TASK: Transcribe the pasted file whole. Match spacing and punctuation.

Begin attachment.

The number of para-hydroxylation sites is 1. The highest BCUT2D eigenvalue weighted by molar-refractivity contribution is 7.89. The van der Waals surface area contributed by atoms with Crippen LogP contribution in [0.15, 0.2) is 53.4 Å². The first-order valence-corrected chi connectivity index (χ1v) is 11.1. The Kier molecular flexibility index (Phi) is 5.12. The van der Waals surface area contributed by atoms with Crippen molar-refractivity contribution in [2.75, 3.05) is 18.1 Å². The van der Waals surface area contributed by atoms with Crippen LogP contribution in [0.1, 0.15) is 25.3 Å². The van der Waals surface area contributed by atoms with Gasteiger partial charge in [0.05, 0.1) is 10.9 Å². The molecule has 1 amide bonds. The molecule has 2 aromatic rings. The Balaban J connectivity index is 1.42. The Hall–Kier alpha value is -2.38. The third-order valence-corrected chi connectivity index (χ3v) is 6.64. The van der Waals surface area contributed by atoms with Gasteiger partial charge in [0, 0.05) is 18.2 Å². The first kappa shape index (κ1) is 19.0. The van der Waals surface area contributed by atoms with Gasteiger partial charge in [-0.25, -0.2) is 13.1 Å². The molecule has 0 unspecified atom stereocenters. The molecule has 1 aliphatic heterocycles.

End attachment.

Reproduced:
The number of para-hydroxylation sites is 1. The highest BCUT2D eigenvalue weighted by molar-refractivity contribution is 7.89. The van der Waals surface area contributed by atoms with Crippen LogP contribution in [0.15, 0.2) is 53.4 Å². The first-order valence-corrected chi connectivity index (χ1v) is 11.1. The Kier molecular flexibility index (Phi) is 5.12. The van der Waals surface area contributed by atoms with Crippen molar-refractivity contribution in [2.75, 3.05) is 18.1 Å². The van der Waals surface area contributed by atoms with Crippen LogP contribution in [0.1, 0.15) is 25.3 Å². The van der Waals surface area contributed by atoms with Gasteiger partial charge in [0.05, 0.1) is 10.9 Å². The molecule has 1 amide bonds. The molecule has 2 aromatic rings. The Balaban J connectivity index is 1.42. The Hall–Kier alpha value is -2.38. The third-order valence-corrected chi connectivity index (χ3v) is 6.64. The van der Waals surface area contributed by atoms with Gasteiger partial charge in [0, 0.05) is 18.2 Å². The first kappa shape index (κ1) is 19.0. The van der Waals surface area contributed by atoms with Gasteiger partial charge in [-0.25, -0.2) is 13.1 Å². The molecule has 0 unspecified atom stereocenters. The molecule has 1 aliphatic heterocycles.